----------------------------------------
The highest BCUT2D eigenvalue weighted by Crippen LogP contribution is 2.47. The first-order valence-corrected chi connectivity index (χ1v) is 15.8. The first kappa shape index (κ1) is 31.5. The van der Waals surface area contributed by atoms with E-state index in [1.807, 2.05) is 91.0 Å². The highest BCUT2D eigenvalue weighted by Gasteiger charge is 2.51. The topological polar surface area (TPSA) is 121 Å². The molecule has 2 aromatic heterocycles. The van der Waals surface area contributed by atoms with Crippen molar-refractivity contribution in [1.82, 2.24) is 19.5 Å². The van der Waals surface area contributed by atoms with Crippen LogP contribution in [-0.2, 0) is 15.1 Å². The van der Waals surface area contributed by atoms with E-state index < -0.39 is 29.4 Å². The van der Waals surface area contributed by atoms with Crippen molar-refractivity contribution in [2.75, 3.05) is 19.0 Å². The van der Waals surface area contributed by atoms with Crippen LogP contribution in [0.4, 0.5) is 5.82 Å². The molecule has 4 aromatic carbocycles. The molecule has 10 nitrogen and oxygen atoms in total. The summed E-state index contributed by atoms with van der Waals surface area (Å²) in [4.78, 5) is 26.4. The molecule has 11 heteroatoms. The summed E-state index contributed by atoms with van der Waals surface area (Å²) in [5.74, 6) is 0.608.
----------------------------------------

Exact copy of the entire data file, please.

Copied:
The highest BCUT2D eigenvalue weighted by Crippen LogP contribution is 2.47. The first-order valence-corrected chi connectivity index (χ1v) is 15.8. The first kappa shape index (κ1) is 31.5. The van der Waals surface area contributed by atoms with E-state index in [1.807, 2.05) is 91.0 Å². The highest BCUT2D eigenvalue weighted by Gasteiger charge is 2.51. The topological polar surface area (TPSA) is 121 Å². The molecule has 2 aromatic heterocycles. The van der Waals surface area contributed by atoms with Crippen molar-refractivity contribution in [1.82, 2.24) is 19.5 Å². The van der Waals surface area contributed by atoms with Crippen LogP contribution in [-0.2, 0) is 15.1 Å². The van der Waals surface area contributed by atoms with E-state index < -0.39 is 29.4 Å². The van der Waals surface area contributed by atoms with Crippen molar-refractivity contribution in [2.75, 3.05) is 19.0 Å². The van der Waals surface area contributed by atoms with Crippen LogP contribution in [0.4, 0.5) is 5.82 Å². The molecule has 4 aromatic carbocycles. The molecule has 10 nitrogen and oxygen atoms in total. The summed E-state index contributed by atoms with van der Waals surface area (Å²) in [4.78, 5) is 26.4. The molecule has 11 heteroatoms. The summed E-state index contributed by atoms with van der Waals surface area (Å²) in [5.74, 6) is 0.608.